Blossom End Rot
This common garden problem is often caused by a lack of calcium and/or uneven watering. Learn how to identify and cure blossom end rot here.
A serious disorder of tomato, pepper, cucumber and eggplant, blossom end rot is an environmental problem (not fungal) caused by insufficient levels of calcium during fruit formation. This common garden “disease” is often brought on by rapid growth from too much fertilizer, high salt levels, drought or uneven soil moisture.
Blossom end rot occurs on both green and ripe fruits and is identified by water-soaked areas that mature into sunken, brown, leathery spots on the blossom (bottom) end. In many cases, secondary pathogens, which appear as a black, fuzzy-like growth, attack the affected area and cause complete rotting of the fruit. Blossom end rot will not spread from plant to plant.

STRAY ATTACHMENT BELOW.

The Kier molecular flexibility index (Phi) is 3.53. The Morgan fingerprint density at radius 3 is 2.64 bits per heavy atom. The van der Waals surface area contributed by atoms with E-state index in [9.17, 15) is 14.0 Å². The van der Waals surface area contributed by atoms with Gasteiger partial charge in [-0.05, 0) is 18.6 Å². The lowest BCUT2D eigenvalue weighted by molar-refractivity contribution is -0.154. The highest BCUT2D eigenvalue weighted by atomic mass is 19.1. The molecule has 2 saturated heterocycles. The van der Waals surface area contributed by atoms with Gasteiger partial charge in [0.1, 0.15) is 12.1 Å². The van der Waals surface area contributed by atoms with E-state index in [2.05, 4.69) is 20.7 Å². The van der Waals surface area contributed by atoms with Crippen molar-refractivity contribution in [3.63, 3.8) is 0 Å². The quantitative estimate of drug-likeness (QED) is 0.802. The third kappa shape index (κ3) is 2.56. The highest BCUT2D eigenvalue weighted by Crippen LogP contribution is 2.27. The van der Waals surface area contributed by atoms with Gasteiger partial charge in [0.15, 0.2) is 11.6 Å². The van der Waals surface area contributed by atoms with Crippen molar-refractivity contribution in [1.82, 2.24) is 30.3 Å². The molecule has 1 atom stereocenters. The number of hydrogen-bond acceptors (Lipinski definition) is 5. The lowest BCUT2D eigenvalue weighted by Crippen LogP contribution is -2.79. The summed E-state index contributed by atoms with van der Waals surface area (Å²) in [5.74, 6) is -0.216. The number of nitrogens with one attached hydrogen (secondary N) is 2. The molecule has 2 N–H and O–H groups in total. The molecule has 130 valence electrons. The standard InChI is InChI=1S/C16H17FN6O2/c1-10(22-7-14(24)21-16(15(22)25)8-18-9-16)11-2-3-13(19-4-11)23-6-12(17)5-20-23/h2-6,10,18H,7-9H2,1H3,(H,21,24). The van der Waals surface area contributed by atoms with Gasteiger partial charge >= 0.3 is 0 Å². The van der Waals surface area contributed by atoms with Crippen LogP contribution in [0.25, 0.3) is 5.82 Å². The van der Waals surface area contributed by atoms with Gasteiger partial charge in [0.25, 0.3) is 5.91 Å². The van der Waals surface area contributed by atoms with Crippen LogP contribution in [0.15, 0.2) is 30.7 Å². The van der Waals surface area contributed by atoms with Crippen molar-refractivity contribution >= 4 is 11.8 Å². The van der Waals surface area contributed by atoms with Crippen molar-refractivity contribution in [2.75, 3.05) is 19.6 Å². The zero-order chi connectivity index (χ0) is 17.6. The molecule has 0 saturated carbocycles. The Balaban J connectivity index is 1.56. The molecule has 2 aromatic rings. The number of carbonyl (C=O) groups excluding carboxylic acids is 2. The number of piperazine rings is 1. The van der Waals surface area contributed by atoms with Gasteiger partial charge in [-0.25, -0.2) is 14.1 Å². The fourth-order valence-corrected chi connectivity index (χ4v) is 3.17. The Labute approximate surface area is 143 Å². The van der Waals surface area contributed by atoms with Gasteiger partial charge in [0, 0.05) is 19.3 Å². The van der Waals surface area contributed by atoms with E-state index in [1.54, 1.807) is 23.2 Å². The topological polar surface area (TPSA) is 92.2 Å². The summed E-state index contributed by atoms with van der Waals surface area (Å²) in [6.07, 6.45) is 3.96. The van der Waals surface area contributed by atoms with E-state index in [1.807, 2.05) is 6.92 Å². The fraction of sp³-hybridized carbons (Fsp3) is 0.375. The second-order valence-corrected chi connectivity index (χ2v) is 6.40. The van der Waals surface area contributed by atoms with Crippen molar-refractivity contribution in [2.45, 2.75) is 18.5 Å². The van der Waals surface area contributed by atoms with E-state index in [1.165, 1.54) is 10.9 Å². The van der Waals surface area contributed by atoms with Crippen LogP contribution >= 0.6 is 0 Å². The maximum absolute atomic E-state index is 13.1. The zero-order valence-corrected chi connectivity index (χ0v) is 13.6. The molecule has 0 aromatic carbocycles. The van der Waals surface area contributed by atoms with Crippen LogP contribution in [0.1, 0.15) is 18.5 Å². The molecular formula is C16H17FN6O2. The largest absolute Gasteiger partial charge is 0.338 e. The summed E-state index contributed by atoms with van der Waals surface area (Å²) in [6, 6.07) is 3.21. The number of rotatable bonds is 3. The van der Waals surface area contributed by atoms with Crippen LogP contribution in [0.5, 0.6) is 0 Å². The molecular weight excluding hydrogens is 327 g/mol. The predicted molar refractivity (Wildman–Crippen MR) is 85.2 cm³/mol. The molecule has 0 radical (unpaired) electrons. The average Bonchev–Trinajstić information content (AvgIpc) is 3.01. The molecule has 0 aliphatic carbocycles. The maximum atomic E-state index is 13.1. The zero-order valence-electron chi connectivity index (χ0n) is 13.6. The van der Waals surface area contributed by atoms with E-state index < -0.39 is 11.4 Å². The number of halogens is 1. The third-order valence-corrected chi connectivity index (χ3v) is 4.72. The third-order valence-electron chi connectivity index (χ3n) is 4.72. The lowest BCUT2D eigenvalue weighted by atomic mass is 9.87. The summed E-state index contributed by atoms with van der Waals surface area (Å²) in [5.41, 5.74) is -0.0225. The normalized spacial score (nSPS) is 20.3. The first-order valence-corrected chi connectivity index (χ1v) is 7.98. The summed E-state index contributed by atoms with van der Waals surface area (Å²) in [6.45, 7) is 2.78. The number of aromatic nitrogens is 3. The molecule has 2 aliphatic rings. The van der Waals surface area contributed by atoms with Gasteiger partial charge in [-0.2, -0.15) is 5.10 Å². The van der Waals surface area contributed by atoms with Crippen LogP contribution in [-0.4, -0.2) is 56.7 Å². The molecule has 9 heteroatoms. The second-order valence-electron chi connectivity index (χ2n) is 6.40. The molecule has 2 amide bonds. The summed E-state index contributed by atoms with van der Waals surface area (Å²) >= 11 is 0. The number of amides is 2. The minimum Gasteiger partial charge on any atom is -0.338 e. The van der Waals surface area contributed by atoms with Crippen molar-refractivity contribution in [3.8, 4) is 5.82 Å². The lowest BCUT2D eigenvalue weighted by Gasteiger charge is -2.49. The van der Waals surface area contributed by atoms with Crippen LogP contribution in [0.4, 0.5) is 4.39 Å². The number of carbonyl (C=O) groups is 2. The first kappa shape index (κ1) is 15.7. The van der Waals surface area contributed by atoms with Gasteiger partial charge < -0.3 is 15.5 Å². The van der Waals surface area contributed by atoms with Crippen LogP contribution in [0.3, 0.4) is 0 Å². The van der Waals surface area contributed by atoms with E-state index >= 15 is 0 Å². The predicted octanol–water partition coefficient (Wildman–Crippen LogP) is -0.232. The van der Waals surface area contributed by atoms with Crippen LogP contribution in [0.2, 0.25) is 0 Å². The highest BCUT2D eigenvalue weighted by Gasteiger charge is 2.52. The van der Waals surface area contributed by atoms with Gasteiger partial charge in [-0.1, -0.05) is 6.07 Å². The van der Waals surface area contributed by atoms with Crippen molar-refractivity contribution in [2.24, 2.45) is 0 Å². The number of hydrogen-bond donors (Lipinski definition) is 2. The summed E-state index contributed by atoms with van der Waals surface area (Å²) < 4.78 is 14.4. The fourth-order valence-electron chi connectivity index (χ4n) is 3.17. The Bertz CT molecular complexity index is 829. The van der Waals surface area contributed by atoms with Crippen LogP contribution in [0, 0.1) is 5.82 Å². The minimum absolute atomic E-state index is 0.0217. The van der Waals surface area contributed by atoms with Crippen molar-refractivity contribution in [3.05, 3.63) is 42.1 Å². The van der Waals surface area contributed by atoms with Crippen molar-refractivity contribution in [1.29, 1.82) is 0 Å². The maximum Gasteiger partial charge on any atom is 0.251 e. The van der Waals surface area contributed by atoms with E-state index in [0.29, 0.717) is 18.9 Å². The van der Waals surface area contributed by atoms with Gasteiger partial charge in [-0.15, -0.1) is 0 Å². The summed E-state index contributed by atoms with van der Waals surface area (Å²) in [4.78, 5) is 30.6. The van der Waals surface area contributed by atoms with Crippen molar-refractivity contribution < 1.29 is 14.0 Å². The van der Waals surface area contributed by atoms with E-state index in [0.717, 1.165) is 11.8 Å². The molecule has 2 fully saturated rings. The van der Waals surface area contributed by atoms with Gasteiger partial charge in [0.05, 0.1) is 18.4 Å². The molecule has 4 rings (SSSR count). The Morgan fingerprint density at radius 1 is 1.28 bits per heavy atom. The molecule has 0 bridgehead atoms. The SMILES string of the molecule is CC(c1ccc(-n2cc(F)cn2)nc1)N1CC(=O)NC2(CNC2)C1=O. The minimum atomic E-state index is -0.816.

Since blossom end rot is physiological in nature, fungicides will not work as a control measure. We recommend the following:
- Choose resistant vegetable varieties whenever possible.
- Prevent problems by keeping soil evenly moist and by foliar spraying plants with a kelp or calcium solution.
- Adding high levels of calcium (bone meal, oyster shell and gypsum) to the soil at planting time usually prevents this problem from occurring.
- Mulching plants will conserve moisture and provide a more uniform water supply.
- Avoid using high nitrogen fertilizers, which accelerate vegetative growth and reduce the uptake of calcium by plants. A large selection of balanced organic fertilizers are available at Planet Natural.